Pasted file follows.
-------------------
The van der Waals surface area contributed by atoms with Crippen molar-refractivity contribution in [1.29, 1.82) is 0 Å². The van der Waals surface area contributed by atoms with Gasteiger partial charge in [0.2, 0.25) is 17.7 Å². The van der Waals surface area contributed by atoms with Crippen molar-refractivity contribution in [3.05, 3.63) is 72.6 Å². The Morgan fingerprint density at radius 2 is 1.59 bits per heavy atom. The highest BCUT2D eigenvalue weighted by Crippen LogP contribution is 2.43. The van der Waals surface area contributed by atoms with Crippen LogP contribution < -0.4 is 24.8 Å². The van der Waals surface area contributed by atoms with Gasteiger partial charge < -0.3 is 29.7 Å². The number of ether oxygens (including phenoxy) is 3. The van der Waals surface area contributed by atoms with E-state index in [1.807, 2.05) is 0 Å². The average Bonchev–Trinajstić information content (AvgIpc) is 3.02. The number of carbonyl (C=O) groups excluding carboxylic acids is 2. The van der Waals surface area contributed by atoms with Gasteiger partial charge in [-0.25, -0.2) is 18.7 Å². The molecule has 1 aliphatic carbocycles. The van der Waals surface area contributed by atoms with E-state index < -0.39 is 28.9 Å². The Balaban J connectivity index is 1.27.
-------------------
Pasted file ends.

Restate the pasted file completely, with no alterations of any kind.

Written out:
The van der Waals surface area contributed by atoms with Crippen molar-refractivity contribution in [1.29, 1.82) is 0 Å². The van der Waals surface area contributed by atoms with Gasteiger partial charge in [0.2, 0.25) is 17.7 Å². The van der Waals surface area contributed by atoms with Crippen molar-refractivity contribution in [3.05, 3.63) is 72.6 Å². The Morgan fingerprint density at radius 2 is 1.59 bits per heavy atom. The highest BCUT2D eigenvalue weighted by Crippen LogP contribution is 2.43. The van der Waals surface area contributed by atoms with Crippen LogP contribution < -0.4 is 24.8 Å². The van der Waals surface area contributed by atoms with Gasteiger partial charge < -0.3 is 29.7 Å². The number of ether oxygens (including phenoxy) is 3. The van der Waals surface area contributed by atoms with E-state index in [1.807, 2.05) is 0 Å². The average Bonchev–Trinajstić information content (AvgIpc) is 3.02. The number of carbonyl (C=O) groups excluding carboxylic acids is 2. The van der Waals surface area contributed by atoms with Gasteiger partial charge in [-0.25, -0.2) is 18.7 Å². The molecule has 1 aliphatic carbocycles. The van der Waals surface area contributed by atoms with E-state index < -0.39 is 28.9 Å². The Balaban J connectivity index is 1.27.